In the past decade, PCI has served as the dominant I/O architecture for PCs and servers, carrying data generated by microprocessors, network adapters, graphics cards and other subsystems to which it is connected. However, as the speed and capabilities of computing components increase, PCI's bandwidth limitations and the inefficiencies of its parallel architecture increasingly have become bottlenecks to system performance. PCI is a unidirectional parallel bus architecture in which multiple adapters must contend for available bus bandwidth. Although performance of the PCI interface has been improved over the years, problems with signal skew (when bits of data arrive at their destination too late), signal routing and the inability to lower the voltage or increase the frequency, strongly indicate that the architecture is running out of steam. Additional attempts to improve its performance would be costly and impractical. In response, a group of vendors, including some of the largest and most successful system developers in the industry, unveiled an I/O architecture dubbed PCI Express (initially called Third Generation I/O, or 3GIO).
PCI Express is a point-to-point switching architecture that creates high-speed, bidirectional links between a CPU and system I/O (the switch is connected to the CPU by a host bridge). Each of these links can encompass one or more "lanes" comprising four wires - two for transmitting data and two for receiving data. The design of these lanes enables the use of lower voltages (resulting in lower power usage), reduces electromagnetic emissions, eliminates signal skew, lowers costs through simpler design and generally improves performance.
In its initial implementation, PCI Express can yield transfer speeds of 2.5G bit/sec in each direction, on each lane. By contrast, the version of the PCI architecture that is most common today, PCI-X 1.0, offers 1G bit/sec in throughput. PCI Express cards are available in four- or eight-lane configurations (called x4 and x8). An x4 PCI Express card can provide as much as 20G bit/sec in throughput, while an x8 PCI Express card can offer up to 40G bit/sec in throughput.
Earlier attempts to create a new PCI architecture failed in part because they required so many changes to the system and application software. Drivers, utilities and management applications all would have to be rewritten. PCI Express developers removed the dependency on new operating system support, letting PCI-compatible drivers and applications run unchanged on PCI Express hardware.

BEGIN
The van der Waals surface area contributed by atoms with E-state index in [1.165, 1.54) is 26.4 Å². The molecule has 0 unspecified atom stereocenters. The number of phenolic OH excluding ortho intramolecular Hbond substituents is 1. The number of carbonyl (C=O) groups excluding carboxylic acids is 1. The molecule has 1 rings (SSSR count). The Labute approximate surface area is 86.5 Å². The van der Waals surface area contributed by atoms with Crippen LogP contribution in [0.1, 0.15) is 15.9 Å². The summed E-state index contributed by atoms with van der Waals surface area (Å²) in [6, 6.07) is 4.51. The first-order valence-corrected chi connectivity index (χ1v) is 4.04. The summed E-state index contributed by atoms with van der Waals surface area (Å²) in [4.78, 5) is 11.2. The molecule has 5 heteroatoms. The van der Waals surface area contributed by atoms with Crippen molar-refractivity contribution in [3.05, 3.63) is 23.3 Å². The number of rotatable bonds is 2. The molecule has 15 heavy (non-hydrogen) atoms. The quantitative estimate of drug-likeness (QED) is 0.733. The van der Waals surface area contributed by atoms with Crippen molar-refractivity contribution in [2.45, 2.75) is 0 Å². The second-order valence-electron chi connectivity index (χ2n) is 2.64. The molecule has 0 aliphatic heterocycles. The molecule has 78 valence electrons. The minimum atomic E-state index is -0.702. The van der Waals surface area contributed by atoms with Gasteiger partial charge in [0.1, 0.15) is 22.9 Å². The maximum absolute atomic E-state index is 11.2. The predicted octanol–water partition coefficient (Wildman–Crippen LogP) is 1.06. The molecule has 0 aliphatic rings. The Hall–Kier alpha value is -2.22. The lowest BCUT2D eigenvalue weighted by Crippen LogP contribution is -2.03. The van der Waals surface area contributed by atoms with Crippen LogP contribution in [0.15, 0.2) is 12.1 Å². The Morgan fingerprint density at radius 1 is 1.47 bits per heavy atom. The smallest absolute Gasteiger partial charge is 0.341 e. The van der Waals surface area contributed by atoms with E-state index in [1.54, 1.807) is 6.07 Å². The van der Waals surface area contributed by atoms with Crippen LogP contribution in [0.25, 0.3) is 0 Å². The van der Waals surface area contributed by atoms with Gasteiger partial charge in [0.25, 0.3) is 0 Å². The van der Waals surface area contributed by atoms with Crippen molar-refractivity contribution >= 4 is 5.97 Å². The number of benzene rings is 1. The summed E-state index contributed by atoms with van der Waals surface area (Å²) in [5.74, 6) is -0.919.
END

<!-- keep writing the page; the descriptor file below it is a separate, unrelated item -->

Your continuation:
A bus for the future
Developers are working on increasing the scalability of PCI Express. While current server and desktop systems support PCI Express adapters and graphics cards with up to eight lanes (x8), the architecture will support as many as 32 lanes (x32) in the future.
The first Fibre Channel host bus adapters were designed to support four lanes instead of eight lanes, in part because server developers had designed their systems with four-lane slots. As even more bandwidth is required, implementing an eight-lane design potentially could double the performance, provided there were no other bottlenecks in the system.
This scalability, along with the expected doubling of the speed of each lane to 5G bit/sec, should keep PCI Express a viable solution for designers for the foreseeable future.
PCI Express is a significant improvement over PCI and is well on its way to becoming the new standard for PCs, servers and more. Not only can it lower costs and improve reliability, but it also significantly can improve performance. Applications such as music and videostreaming, video on demand, VoIP and data storage will benefit from these improvements.
Watson is the product manager responsible for PCI Express and blade products at Emulex Corp. He can be reached at firstname.lastname@example.org. -- Network World (US)
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